Updated February 18th, 2023
The Freein Overall 11 is a good all around paddleboard for around $500. It has stiff 2 layer PVC construction and comes with a better hand pump and paddle than most boards at this price. We got a chance to try out the Freein Overall and like its value and performance. The board is excellent for beginner paddlers or anyone who wants an easy to paddle relaxing board. It’s not a board overloaded with a lot of handles and accessory mounts. Keep reading to get our full review of the Freein Overall inflatable stand up paddle board.
- Basic Specs
- Paddleboard Personalization
- Board Stiffness
- Deck Pad
- Handles, D-Rings, action mount, and bungee cords
- 3 Removable fins
- Windsurfing Mast foot Insert
What we liked:
- Double layer PVC construction makes board stiff and not bouncy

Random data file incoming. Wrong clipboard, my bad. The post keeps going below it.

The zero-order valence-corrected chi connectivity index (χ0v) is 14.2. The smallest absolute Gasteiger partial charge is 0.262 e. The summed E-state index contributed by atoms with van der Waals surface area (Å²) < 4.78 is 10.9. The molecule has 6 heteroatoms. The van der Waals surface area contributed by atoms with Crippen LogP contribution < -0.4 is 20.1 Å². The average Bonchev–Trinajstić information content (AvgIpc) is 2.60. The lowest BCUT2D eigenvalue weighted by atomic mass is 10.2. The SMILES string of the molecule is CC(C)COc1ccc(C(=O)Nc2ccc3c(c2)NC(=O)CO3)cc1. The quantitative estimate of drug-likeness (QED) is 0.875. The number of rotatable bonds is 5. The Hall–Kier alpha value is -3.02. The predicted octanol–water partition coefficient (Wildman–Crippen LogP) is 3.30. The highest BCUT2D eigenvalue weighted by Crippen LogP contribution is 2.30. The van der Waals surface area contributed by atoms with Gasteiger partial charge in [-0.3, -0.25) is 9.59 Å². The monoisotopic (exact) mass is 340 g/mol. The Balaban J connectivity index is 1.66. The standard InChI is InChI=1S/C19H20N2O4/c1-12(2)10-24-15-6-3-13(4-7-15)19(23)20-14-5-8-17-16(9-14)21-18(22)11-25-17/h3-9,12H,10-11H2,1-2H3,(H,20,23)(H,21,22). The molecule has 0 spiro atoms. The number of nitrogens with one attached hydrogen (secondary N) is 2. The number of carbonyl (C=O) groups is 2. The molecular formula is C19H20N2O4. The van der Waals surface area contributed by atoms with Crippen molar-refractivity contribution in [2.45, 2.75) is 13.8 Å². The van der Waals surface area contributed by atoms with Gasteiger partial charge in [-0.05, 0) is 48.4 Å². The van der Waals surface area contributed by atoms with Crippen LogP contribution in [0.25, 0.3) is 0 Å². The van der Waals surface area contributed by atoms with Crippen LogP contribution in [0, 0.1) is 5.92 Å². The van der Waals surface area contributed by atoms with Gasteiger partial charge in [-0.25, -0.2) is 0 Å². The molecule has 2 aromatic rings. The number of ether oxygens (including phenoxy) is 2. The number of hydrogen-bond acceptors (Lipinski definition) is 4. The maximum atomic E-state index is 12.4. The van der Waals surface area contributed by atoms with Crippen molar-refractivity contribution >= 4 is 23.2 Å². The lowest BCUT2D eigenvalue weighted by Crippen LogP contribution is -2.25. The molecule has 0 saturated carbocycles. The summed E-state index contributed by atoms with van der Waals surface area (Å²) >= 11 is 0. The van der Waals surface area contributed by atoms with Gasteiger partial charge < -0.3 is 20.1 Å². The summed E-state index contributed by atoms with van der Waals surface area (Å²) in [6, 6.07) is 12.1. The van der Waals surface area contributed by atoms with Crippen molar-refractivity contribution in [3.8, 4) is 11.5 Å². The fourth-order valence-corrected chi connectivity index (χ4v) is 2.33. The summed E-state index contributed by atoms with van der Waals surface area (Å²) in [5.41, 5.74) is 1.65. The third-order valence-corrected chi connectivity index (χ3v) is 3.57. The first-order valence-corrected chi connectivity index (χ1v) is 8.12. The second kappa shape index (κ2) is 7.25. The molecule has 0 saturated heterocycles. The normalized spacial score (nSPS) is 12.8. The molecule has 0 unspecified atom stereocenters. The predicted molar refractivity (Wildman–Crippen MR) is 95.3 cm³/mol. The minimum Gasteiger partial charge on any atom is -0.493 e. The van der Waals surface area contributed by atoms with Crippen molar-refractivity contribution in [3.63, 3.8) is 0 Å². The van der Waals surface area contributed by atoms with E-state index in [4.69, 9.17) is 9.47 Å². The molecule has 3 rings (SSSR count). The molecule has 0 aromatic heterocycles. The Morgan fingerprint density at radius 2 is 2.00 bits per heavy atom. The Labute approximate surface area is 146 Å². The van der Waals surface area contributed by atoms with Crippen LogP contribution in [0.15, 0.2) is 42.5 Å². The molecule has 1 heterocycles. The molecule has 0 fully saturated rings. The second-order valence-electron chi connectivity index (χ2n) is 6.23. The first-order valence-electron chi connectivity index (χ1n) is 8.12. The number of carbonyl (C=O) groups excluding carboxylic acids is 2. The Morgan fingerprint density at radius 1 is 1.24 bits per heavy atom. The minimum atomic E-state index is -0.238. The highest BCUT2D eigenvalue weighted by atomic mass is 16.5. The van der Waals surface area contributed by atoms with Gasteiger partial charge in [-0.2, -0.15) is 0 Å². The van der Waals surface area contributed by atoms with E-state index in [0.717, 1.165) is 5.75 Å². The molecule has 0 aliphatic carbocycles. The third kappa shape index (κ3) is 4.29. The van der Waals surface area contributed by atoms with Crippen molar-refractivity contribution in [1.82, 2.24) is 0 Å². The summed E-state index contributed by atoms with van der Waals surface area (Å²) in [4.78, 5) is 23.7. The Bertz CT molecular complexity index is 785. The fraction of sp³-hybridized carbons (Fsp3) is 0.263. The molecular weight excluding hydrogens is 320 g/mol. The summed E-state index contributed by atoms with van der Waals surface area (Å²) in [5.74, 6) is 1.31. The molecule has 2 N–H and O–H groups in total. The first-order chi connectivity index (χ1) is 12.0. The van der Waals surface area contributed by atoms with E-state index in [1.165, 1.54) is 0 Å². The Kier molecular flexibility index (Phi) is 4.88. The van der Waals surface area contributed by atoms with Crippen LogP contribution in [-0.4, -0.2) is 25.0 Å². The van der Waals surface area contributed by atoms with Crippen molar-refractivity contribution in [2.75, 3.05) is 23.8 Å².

- Fun and easy to paddle board
- Better accessories than you expect at this price
- Fiberglass paddle
- Good double barrel triple action pump
- Excellent value for the price
What we didn’t like:
- Difficult to get back into the bag
- Not many handles or accessory mounts on board
- Deck pad doesn’t cover the front of the board past the standing area
See our guide to the Best Inflatable Paddle Boards Ratings, Tests, and Reviews for a detailed explanation of our rating system.
Features of the Freein Overall 11 paddle board
We got an Orange Freein Overall to try out. This board comes with a fiberglass paddle and a double barrel hand pump that aren’t common at the price the Overall sells for. The Freein Overall is an uncluttered board that doesn’t have a lot of mounts and handles.